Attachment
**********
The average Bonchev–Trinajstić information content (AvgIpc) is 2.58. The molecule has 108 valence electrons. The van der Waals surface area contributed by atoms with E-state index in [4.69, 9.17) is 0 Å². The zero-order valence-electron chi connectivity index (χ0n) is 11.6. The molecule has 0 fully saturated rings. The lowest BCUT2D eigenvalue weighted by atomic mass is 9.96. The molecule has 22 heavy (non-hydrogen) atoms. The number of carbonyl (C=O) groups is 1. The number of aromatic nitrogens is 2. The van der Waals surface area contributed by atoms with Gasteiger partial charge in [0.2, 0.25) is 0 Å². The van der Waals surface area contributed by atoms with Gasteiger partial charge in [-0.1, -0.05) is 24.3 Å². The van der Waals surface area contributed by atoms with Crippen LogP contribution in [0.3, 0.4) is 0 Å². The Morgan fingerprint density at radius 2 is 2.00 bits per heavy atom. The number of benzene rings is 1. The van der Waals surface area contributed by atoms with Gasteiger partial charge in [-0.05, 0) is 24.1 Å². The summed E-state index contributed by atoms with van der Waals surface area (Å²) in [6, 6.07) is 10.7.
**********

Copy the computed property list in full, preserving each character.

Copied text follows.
The average Bonchev–Trinajstić information content (AvgIpc) is 2.58. The molecule has 108 valence electrons. The van der Waals surface area contributed by atoms with E-state index in [4.69, 9.17) is 0 Å². The zero-order valence-electron chi connectivity index (χ0n) is 11.6. The molecule has 0 fully saturated rings. The lowest BCUT2D eigenvalue weighted by atomic mass is 9.96. The molecule has 22 heavy (non-hydrogen) atoms. The number of carbonyl (C=O) groups is 1. The number of aromatic nitrogens is 2. The van der Waals surface area contributed by atoms with Gasteiger partial charge in [0.2, 0.25) is 0 Å². The van der Waals surface area contributed by atoms with Gasteiger partial charge in [-0.1, -0.05) is 24.3 Å². The van der Waals surface area contributed by atoms with Crippen LogP contribution in [0.3, 0.4) is 0 Å². The Morgan fingerprint density at radius 2 is 2.00 bits per heavy atom. The number of benzene rings is 1. The van der Waals surface area contributed by atoms with Gasteiger partial charge in [-0.05, 0) is 24.1 Å². The summed E-state index contributed by atoms with van der Waals surface area (Å²) in [6, 6.07) is 10.7.